By Ejiro Obodo
BRANCH networks in premier business districts, traditionally believed to measure the stature of financial providers, are being replaced with internet banking, payment apps and short-code banking. Technology has enabled non-traditional financial players upend branch networks typically dominated by large financial providers; with newer, nimbler entrants such as Interswitch and Paystack processing more online transactions than Nigeria’s biggest banks.
A report by the Nigerian Interbank Settlement System, NIBBS, indicates that Nigeria’s ePayment services recorded N38.5 trillion transactions in the first half of 2018, a 38.4 percent increase from N27.8 trillion in the corresponding period of 2017. NIBSS Instant Pay, PoS and Mobile transactions led the pack with the highest growth in value and transaction volume.
With the banking regulator now giving mobile network operators a leg up by granting them payment banking licenses, this will enable them to gain unprecedented advantages with the promise of branchless banking, delivered on smartphones and feature phones. Financial institutions, especially Nigerian banks, will then have no choice but to respond better to disruption by reassessing strategies, operating models and risk frameworks.
Non-traditional banking operators enter the industry by leveraging technology to innovate in the banking services sector. Disruptive start-ups are taking a slice from the financial services action and mopping up unbanked, low income earners by providing them financial services. With their lean structures, low cost of operations and lack of branch overhead, fintech players are trumping the traditional operators. In an era of fast online and mobile payments, traditional banks still adopt a three-day wait policy for third-party cheques. eCommerce sites now have wallets for customers, which further whittles the hold of banks of customer pockets as technology companies and retailers look to build a presence in the banking sector by tapping into a prodigious appetite for new and innovative banking services.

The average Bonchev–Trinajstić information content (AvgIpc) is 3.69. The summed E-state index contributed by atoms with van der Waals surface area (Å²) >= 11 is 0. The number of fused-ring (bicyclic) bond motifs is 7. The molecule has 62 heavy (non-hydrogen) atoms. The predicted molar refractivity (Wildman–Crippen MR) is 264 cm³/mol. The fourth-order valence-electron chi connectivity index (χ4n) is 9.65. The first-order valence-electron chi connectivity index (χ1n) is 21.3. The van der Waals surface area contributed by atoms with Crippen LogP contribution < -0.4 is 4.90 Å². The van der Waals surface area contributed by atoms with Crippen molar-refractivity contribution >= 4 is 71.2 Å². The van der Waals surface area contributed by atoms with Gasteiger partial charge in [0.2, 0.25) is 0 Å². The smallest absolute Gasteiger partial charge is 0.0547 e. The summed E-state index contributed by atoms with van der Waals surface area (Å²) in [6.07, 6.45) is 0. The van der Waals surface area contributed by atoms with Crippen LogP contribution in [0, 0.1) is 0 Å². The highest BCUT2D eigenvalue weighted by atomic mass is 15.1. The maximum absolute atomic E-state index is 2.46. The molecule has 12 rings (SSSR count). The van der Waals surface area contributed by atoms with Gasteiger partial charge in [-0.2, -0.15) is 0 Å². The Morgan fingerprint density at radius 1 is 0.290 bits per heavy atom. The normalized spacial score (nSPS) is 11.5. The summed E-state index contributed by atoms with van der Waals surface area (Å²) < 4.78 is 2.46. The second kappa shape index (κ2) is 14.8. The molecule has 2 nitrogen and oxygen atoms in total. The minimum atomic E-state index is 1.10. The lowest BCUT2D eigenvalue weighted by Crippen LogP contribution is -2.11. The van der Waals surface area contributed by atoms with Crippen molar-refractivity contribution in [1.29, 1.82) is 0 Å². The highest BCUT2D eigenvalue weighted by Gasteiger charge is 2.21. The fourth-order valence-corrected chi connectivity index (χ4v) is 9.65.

The industry dynamic has changed with banking now depending more on good infrastructure than how many branches you have. As such, banking operators must stay competitive by re-inventing processes on a lean, asset-light business model. To emerge leaner and more agile, outsourcing specific technology or business process functions has proven effective in reducing both capital and operating costs. This enables banks to transfer significant capital expenditure in technology infrastructure, to lower cost services so they can adapt quickly to fast-paced changes in the marketplace while increasing profits, adding scale, flexibility, and advanced technology capabilities to their businesses.
For too long, financial providers have been held back on their digital transformation journey by legacy technology and processes. In the bid for direct management of their mission-critical IT assets, banks have continued to invest and own data centres to host critical applications. But running a data centre adds minimal value to today’s core banking activities where customers would rather do business online rather than go into bank branches. So, when banking institutions experience failures or system outages that result in downtime; the impact is truly widespread with heavy financial loss and sometimes reputation-based damage with customers in far-flung locations.